Is CES 2021 viable in the age of Covid?
Forbes takes a look at the chances of the world’s largest consumer electronics event, CES, produced by the Consumer Electronic Association, taking place as planned. Despite the event being seven months away, assembling 160,000 people in a crowded venue is likely to be seen risky by many of the event’s sponsors and participants. Forbes
dis-rup-shun: It is hard to imagine a year without the bittersweet meeting of the entire tech industry for three brutal days of shuffling across miles of concrete and standing in dozens of cab lines. To be clear, there are few events anywhere that can yield as many meetings, discoveries and news headlines as CES, not to mention pumping billions into the Las Vegas economy. A virtual CES just wouldn’t do much for anyone.
MIT uses appliance data to measure health
MIT’s Computer Science and Artificial Intelligence Lab is developing a system that uses a single motion sensor in the main room of a home, combined with a sensor that measures electricity used by appliances, to determine one’s household patterns, and anomalies. TechCrunch
dis-rup-shun: Remote monitoring of seniors has become a higher priority with many residential facilities closed to visitors. AI becomes smarter with more data, making better assessments between actual emergency and simple deviation in routine. Commercially available remote senior monitoring systems are currently in market from innovators such as People Power, Alarm.com, GreatCall, and should become commonplace offerings of retailers, telcos and insurance companies in the next few years.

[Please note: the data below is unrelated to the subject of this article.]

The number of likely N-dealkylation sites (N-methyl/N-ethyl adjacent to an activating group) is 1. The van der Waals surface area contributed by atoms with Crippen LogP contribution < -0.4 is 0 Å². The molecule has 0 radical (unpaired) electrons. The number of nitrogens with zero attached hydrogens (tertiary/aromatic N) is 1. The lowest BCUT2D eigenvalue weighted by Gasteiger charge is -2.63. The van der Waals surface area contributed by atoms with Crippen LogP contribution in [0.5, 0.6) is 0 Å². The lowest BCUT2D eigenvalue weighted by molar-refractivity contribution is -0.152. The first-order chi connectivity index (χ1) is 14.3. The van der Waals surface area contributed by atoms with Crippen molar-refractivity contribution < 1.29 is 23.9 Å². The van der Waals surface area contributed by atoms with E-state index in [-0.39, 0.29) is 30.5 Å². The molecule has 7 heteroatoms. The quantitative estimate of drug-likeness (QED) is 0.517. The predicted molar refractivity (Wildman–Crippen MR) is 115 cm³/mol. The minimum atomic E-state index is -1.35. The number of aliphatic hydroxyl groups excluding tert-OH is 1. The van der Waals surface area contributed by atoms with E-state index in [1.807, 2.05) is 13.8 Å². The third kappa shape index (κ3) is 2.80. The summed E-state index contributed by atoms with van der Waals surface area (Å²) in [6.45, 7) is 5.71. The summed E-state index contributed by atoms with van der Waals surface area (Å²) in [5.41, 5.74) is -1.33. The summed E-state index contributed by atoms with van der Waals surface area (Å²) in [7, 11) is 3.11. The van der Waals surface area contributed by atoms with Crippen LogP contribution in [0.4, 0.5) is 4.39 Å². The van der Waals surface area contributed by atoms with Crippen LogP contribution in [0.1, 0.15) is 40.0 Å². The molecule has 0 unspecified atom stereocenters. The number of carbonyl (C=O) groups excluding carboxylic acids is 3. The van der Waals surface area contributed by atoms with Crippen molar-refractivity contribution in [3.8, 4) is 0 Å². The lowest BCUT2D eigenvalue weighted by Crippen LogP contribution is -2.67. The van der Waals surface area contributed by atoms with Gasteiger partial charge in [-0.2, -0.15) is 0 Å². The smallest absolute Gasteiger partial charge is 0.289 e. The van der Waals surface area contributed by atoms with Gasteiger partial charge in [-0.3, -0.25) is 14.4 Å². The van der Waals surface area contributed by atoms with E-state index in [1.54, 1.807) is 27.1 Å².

How gamers made Romania and Singapore fastest Internet countries
Today Romania and Singapore enjoy some of the fastest constant broadband internet speeds in the world. Their broadband infrastructure was created to whet the appetites of gamers who were willing to pay for steady, fast services and, in the early days of the Internet, frequently connected physical cables from apartment to apartment to great LANs for gaming. As cable providers entered the market, gamers would share the fastest cable service across their LAN. That grass roots competition led to high speed and low latency services nationwide. Wired
dis-rup-shun: This is a great story of supply and demand, and human innovation. The article also discusses how Google’s Stadia cloud gaming platform, despite having good content, is limited by inconsistent Internet services throughout the world, making the gaming experience inconsistent and less appealing. Apple’s Arcade, on the other hand, focuses on casual games in which latency is less of a factor.
August smart lock gets smarter
A new, smaller, better smart lock is available from August. The new model, called Wi-Fi Smart Lock, uses built in Wi-Fi, no longer requiring a separate hub device. For $249, you can unlock or lock your home from anywhere in the world that you can access the Internet — perfect for AirBnB, assuming that will come back. TechCrunch
dis-rup-shun: August, like Nest was to thermostats, is the lead innovator of the smart lock business, but the real mass market upgrades of locks to smart locks will be driven by the giants in the industry such as Schlage, Kwikset and Yale by Assa Abloy – the company that has recently purchased August Home. As Assa and its big competitors roll the August technology into brands that locksmiths and builders know well, then we will see a proliferation of smart locking homes. I’m guessing this transition will happen in three to five years.